It's like anorexic bulimic disorders, they are manifestations of a deeper lying problem. So is this new gaming disorder.

Recognition means they are now willing to acknowledge it and figure the variety of causes, and causes known (whether psychological, neurological, hormonal in nature) you can figure out the treatment.


? Huh?
TV addiction has been long documented and acknowledged, as are many types of extreme escapism like the book example.

Now meaning? Last couple hundred years?
We have a pretty decent idea, and have had for a long time, of the differences between psychological hunger and real hunger, cravings, chemical imbalances that trick the brain into thinking your body requires fuel and so on.

And again, that is what acknowledgment will lead to, tests of various kind to see what neurological and/or chemical response is produced and eventual predispositions in individuals to be subject to those.

I honestly don't get the crusade some people seem to be embarking on, like if the acknowledgment of a disorder means they will now offer Xanax or Ritalin with every wow monthly card. I think people are just unaware of how these things work.

Acknowledgment of a disorder DOES NOT mean that they are proposing gaming is the problem itself. It means they have finally realized that it can be a manifestation/disorder of some other problem and can be rationalized, much like they did for many other things.

It's generally a good thing, not a bad thing. It doesn't demonize gaming, it just establishes the addiction to it as a symptom of something worth of recognition and study.
They are clearly right in doing it, gaming is a legally and easily available outlet for many obsessive compulsive disorders that would otherwise not surface, or surface elsewhere, no reason why it shouldn't be studied and documented as such.


I'm talking about general acceptance.

But as the fat thing, I think the DNA involved only found latest few years, but I forgot much about the Nova Science I watched.
 
  03 March 2013
General acceptance of what, I got to ask?

As for the DNA thing, I don't know if it was a sensationalist piece, or some rare fringe cases, but the causes hormonal and neurological of various types of hunger, and how they are regulated, are very well mapped.

Some people might have a genetic predisposition to producing more or less of some substances used to regulate such conditions, like diabetes has a messed up insuline level, or insuline spikes in the morning followed by a breakfast will make you ravenously hungry again even if your body is already well over the fuel levels it needs, and similarly, some people might have an exceptional neurological or psychological response to video gaming activities that wouldn't eventuate with any other stimulus, and we won't know unless it's recognized and analysed.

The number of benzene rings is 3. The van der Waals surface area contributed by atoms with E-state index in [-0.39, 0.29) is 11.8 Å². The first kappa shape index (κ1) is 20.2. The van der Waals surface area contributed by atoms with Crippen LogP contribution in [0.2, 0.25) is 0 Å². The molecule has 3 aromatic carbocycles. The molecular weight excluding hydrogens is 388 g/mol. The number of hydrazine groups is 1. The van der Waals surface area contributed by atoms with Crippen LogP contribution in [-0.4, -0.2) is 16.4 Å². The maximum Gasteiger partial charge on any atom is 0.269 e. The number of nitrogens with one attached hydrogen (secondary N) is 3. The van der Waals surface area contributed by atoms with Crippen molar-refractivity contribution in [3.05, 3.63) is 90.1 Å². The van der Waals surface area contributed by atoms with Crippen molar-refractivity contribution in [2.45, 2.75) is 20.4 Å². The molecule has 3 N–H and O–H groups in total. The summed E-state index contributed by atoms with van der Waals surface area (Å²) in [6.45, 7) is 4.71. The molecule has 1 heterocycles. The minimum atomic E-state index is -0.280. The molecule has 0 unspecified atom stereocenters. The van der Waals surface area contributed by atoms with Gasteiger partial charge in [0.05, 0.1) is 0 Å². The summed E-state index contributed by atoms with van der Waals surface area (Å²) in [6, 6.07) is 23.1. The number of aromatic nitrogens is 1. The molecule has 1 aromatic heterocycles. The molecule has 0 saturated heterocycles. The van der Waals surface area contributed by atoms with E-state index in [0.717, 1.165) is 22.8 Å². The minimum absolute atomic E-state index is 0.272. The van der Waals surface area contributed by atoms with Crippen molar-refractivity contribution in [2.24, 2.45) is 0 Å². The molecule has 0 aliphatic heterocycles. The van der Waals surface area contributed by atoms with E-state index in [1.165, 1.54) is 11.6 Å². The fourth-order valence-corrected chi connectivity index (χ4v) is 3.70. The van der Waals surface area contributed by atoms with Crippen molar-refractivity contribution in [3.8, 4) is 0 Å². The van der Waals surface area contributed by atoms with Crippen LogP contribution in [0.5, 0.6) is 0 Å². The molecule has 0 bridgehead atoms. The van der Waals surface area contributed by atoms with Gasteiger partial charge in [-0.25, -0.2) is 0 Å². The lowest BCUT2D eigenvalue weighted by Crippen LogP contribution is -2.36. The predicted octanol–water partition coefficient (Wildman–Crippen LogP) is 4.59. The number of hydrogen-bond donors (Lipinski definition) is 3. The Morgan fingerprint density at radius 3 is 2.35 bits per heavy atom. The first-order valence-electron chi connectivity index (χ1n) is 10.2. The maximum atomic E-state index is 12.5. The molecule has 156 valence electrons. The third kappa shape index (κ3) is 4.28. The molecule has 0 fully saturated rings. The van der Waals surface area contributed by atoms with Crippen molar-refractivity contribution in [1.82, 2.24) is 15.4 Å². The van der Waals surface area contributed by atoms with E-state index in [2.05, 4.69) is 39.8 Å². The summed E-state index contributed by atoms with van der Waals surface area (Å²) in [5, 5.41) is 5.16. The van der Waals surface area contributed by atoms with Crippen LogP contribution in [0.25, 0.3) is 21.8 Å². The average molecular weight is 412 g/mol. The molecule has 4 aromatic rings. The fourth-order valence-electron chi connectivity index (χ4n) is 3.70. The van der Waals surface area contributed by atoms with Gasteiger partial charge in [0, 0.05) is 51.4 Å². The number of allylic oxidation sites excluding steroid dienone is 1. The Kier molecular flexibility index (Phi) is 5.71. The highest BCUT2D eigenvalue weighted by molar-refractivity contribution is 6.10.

Saying "something in the DNA" is the kind of crap that sensationalist docos and articles will put in writing to lure readers, like they discovered some magical new corner of our body previously unknown, but it's a tenuous relationship at best to infer that DNA has an effect on hunger. It will have one on how your body works, and that can have an effect in triggering hunger, craves, and a number of other things, but it's ridiculous to establish such a first degree tie between DNA and hunger, and a harmful oversimplification.

Of course the pharmaceutical industry and the shamans of psychology will spin it around and try to profit, but that they will do off any given page of that almanac, it doesn't mean we should stop investigating disorders because someone might mis-diagnose or mis-treat them.

I think a lot of the people getting their knickers up in a bunch about the article are generally being over-sensitive about gaming to avoid confronting the fact they might be addicts, and starting to be called as such by that name. There is nothing wrong with recognizing the disorder.

It's asinine to defend any addiction by bringing up examples of how it led you by mere chance to something positive or leading the argument in circles.
Hyperbolically (or maybe not so much) speaking: I'm sure somewhere out there a happily married couple found unending love and had children they love, and started dating because they shared a needle, it doesn't suddenly make shooting brown sugar an acceptable activity ;p

P.S.
I game, and have been known to go in and out of binge periods. It's not affected my personal and professional life because I recognize the danger of it, call it by its name, and force myself to exercise moderation when and where it matters. It's a lot harder to do as much if you aren't willing to recognize an addiction for what it is.
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  03 March 2013
Originally Posted by ThE_JacO: General acceptance of what, I got to ask?

As for the DNA thing, I don't know if it was a sensationalist piece, or some rare fringe cases, but the causes hormonal and neurological of various types of hunger, and how they are regulated, are very well mapped.